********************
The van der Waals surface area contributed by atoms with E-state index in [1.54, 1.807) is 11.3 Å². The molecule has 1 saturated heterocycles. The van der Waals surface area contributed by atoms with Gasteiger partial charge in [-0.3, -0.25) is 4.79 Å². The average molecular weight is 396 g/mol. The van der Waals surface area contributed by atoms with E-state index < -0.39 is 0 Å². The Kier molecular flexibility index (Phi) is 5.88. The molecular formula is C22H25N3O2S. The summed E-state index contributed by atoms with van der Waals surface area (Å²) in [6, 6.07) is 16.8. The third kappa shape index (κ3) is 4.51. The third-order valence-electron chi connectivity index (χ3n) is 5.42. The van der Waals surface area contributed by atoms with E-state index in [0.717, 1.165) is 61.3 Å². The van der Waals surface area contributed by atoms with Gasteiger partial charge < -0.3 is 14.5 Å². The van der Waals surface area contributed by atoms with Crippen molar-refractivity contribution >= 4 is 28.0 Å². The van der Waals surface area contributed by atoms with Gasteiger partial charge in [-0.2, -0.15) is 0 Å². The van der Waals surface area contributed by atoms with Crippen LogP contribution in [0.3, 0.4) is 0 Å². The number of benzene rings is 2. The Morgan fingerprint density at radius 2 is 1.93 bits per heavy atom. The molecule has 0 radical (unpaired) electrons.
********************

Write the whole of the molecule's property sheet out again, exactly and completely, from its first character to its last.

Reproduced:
The van der Waals surface area contributed by atoms with E-state index in [1.54, 1.807) is 11.3 Å². The molecule has 1 saturated heterocycles. The van der Waals surface area contributed by atoms with Gasteiger partial charge in [-0.3, -0.25) is 4.79 Å². The average molecular weight is 396 g/mol. The van der Waals surface area contributed by atoms with E-state index < -0.39 is 0 Å². The Kier molecular flexibility index (Phi) is 5.88. The molecular formula is C22H25N3O2S. The summed E-state index contributed by atoms with van der Waals surface area (Å²) in [6, 6.07) is 16.8. The third kappa shape index (κ3) is 4.51. The third-order valence-electron chi connectivity index (χ3n) is 5.42. The van der Waals surface area contributed by atoms with E-state index in [0.717, 1.165) is 61.3 Å². The van der Waals surface area contributed by atoms with Gasteiger partial charge < -0.3 is 14.5 Å². The van der Waals surface area contributed by atoms with Crippen molar-refractivity contribution >= 4 is 28.0 Å². The van der Waals surface area contributed by atoms with Gasteiger partial charge in [-0.2, -0.15) is 0 Å². The van der Waals surface area contributed by atoms with Crippen LogP contribution in [0.3, 0.4) is 0 Å². The number of benzene rings is 2. The Morgan fingerprint density at radius 2 is 1.93 bits per heavy atom. The molecule has 0 radical (unpaired) electrons.